Early western students of Hinduism were impressed by the parallel between the Hindu trinity and that of Christianity. In fact the parallel is not very close, and the Hindu trinity, unlike the Holy Trinity of Christianity, never really "caught on". All Hindu trinitarianism tended to favor one god of the three; thus, from the context it is clear that Kālidāsa's hymn to the Trimūrti is really addressed to Brahmā, here looked on as the high god. The Trimūrti was in fact an artificial growth, and had little real influence.[13]

The concept of trimurthi is also present in the Maitri Upanishad, where the three gods are explained as three of his supreme forms[14]

Views within Hinduism



Vaishnavism generally does not accept the Trimurti concept. For example, the Dvaita school holds Vishnu alone to be the supreme God, with Shiva subordinate, and interprets the Puranas differently. For example, Vijayindra Tîrtha, a Dvaita scholar interprets the 18 puranas differently. He interprets that the Vaishnavite puranas as satvic and Shaivite puranas as tamasic and that only satvic puranas are considered to be authoritative.[15]

Trimurti, Painting from Andhra Pradesh

However, other Vaishnavite followers, such as Swaminarayan, founder of the Hindu Swaminarayan sects (including BAPS), differ and hold that Vishnu and Shiva are different aspects of the same God.[16] ; see also, verses 47, and 84 of Shikshapatri [17];[18]


Saivites hold a view similar to that of the Vaishnavites, except of course with Shiva predominating. Shiva performs four acts of creation, sustenance, reduction and blessing. Of these the latter three are nothing but the forms of the Supreme Shiva called Parasiva. Saivites believe that Lord Shiva is the Supreme, who assumes various critical roles and assumes appropriate names and forms, and also stands transcending all these. [19]


An art depiction of the Trimurti in Hoysaleswara temple

Smartism is a denomination of Hinduism that places emphasis on a group of five deities rather than just a single deity.[20] The "worship of the five forms" (pañcāyatana pūjā) system, which was popularized by the ninth-century philosopher Śankarācārya among orthodox Brahmins of the Smārta tradition, invokes the five deities Ganesha, Vishnu, Shiva, Devī, and Sūrya.[21][22] This system was instituted by Śankarācārya primarily to unite the principal deities of the five major sects on an equal status.[23] The monistic philosophy preached by Śankarācārya made it possible to choose one of these as a preferred principal deity and at the same time worship the other four deities as different forms of the same all-pervading Brahman.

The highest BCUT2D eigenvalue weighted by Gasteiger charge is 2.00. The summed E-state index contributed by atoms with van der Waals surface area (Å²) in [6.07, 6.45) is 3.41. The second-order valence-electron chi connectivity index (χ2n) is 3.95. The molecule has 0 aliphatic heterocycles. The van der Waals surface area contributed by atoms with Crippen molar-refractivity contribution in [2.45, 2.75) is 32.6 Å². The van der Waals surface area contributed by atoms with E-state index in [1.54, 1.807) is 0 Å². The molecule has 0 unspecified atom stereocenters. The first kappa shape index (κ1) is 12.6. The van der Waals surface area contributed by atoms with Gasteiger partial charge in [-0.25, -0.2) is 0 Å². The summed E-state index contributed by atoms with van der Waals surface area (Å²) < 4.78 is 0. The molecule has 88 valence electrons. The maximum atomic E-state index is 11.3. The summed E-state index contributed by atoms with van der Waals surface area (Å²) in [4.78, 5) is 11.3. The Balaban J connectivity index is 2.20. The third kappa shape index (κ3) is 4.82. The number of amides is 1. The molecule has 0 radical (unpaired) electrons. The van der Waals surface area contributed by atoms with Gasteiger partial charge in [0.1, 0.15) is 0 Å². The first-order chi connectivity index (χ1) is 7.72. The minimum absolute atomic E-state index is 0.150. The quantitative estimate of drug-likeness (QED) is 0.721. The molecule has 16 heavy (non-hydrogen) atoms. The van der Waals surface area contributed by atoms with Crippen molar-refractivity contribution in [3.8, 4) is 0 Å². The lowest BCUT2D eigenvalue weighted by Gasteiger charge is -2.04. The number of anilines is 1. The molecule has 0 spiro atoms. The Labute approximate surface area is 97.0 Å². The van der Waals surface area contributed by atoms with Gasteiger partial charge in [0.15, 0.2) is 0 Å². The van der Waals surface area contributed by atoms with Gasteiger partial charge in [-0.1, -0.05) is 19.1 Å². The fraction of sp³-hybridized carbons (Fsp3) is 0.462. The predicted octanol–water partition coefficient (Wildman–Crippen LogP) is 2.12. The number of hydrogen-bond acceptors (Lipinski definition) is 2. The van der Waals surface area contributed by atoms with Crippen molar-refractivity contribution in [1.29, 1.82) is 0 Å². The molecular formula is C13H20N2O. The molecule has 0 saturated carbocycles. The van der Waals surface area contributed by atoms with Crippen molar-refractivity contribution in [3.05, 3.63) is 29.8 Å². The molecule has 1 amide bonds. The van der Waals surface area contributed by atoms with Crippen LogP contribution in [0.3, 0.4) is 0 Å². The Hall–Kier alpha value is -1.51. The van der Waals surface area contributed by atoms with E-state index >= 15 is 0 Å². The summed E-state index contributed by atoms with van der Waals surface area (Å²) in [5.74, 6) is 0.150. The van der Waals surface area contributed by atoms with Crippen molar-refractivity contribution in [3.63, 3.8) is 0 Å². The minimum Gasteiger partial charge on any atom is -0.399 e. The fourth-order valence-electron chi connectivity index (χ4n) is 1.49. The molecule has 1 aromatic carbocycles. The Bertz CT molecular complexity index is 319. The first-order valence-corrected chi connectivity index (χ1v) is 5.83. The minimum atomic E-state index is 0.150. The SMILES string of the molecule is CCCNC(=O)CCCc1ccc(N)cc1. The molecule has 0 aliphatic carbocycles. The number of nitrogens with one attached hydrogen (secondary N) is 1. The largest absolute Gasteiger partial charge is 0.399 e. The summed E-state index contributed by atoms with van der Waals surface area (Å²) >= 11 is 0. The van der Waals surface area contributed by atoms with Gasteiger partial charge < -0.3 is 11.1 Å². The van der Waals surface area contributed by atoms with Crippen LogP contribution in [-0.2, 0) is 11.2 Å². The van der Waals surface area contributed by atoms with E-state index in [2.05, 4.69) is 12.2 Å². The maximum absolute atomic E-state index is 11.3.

See also


Part of a series on
Hindu mythology

Hindu Swastika

Vedas · Puranas

Vedic mythology

Rigveda · Samaveda · Yajurveda · Atharvaveda

Ramayana · Mahabharata

Hiranyagarbha · Swarga · Prthivi

Trimurti · Brahma · Vishnu · Shiva · Saraswati · Lakshmi · Parvati · Ganesha · Murugan

People of the Epics

Sapta Rishis · Bhrigu · Angira · Atri · Gautama · Kashyapa · Vashishta · Agastya · Pitrs · Bharata · Krishna · Kauravas · Pandavas · Rama · Sita · Lakshman · Hanuman

  1. ^ For quotation defining the trimurti see Matchett, Freda.***Juli Lageson was hurrrr (: *** "The Purāṇas", in: Flood (2003), p. 139.
  2. ^ For the Trimurti system having Brahma as the creator, Vishnu as the maintainer or preserver, and Shiva as the transformer or destroyer see: Zimmer (1972) p. 124.